Blurring water (slow shutter) -- I did it!!

Started 3 months ago | Discussions thread
JustUs7 Contributing Member • Posts: 886
Re: Blurring water (slow shutter) -- I did it!!

Merlin5 wrote:

Nice one Butch. I've been meaning to try this too, just need to find a waterfall.

JustUs7 wrote:

I remember practicing this at the kitchen sink just running the faucet when we got our first DSLR.

I finally got an ND filter this year and got to use it on some hikes. I also picked up a remote trigger to plug into the camera. Saves my phone battery from the app! Was able to do some really long (one was over four minutes) exposure with the filter on. A fun toy to have!

EXIF says "30 seconds". It was in "Bulb" mode and open for over 4 minutes. Don't know why the full shutter speed never shows longer than 30 seconds in here.

How come Tourlou got creamy white water with only 1 second shutter speed and yours is 4 minutes shutter speed?

I've got a polarising filter for my 50mm lens, will that work the same as an ND filter? I like your idea about practising with the kitchen tap, I'll try that.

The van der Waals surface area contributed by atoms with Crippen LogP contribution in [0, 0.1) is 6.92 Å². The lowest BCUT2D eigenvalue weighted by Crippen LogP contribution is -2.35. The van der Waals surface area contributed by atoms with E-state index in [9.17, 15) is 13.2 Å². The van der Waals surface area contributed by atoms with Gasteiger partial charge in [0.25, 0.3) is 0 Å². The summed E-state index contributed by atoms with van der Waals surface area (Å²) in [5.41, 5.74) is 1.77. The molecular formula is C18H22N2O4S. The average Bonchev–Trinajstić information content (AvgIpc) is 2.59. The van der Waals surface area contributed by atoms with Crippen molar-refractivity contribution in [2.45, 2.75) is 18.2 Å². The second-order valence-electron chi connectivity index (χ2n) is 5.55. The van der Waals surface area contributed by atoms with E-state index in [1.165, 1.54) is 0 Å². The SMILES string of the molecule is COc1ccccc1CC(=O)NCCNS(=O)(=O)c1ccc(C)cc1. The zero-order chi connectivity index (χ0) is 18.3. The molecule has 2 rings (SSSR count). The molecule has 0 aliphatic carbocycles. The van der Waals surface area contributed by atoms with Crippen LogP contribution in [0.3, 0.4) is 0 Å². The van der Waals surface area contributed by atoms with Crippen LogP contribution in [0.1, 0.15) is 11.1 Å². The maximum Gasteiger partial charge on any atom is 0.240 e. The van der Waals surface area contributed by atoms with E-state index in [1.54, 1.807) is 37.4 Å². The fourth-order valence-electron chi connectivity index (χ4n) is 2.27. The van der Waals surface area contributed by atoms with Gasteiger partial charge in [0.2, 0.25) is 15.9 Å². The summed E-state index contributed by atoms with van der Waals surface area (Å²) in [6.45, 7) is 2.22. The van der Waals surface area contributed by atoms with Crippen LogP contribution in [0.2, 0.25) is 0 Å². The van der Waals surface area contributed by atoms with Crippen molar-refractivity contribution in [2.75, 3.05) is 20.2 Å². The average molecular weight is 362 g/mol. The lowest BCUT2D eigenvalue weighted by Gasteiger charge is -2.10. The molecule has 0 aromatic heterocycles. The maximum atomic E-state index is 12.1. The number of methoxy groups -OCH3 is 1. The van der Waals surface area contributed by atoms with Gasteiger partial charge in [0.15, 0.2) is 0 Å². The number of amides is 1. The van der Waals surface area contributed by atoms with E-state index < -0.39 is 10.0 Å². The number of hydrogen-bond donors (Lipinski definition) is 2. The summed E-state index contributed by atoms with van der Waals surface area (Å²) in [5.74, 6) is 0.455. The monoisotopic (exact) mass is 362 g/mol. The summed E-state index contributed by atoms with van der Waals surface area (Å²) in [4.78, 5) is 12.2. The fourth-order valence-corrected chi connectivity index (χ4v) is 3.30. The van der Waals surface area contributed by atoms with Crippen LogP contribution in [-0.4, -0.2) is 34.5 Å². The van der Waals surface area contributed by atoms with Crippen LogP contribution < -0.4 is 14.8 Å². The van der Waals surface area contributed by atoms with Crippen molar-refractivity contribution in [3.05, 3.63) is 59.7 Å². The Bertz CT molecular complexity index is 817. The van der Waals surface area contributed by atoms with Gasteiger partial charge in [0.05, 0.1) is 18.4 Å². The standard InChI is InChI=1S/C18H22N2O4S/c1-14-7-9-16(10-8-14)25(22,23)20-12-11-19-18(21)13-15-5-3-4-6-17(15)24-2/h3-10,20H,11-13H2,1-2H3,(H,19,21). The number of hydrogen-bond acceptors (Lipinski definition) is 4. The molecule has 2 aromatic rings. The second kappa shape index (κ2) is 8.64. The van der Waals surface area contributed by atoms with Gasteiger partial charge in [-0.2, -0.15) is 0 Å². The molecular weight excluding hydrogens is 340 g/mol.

The only filter I have is a 10 stop ND filter. That means I need 10 stops more light than I would unfiltered for the same exposure.

In this circumstance, I was in the woods down an embankment and rain showers were moving in - so very cloudy. Unfiltered at ISO 100 at f/9 was already calling for 15 seconds in Aperture Priority. More than enough for the effect, but I wanted to play with my toys. I have a long exposure calculator app on my phone. 10 stops slower than 15 seconds is 4:16.

It's really meant for bright light where you want to blur water or clouds but light is forcing 1/1000 shutter speed.  A 10 stop will allow you to shoot at 1 second without blowing highlights.

I took another one with more light that “only” needed 52 seconds filtered (3 seconds unfiltered).

With your polarizing filter, you’ll want to know how many stops of light the filter blocks. Or, rather than shoot in Shutter Priority, shoot in Aperture Priority. Set a very small f-stop like f/9 or smaller. Set the ISO at 100. Let the camera pick the appropriate shutter speed. For a longer shutter speed, pick a smaller f-stop (try 11, then 16, or whatever). Throw the filter on and see if it calculates a longer shutter speed at the same f-stop and ISO.

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Canon EOS 1000D Canon EOS Rebel SL1 Canon EOS RP Canon EF 75-300mm f/4.0-5.6 III Canon EF-S 18-55mm f/3.5-5.6 IS +3 more
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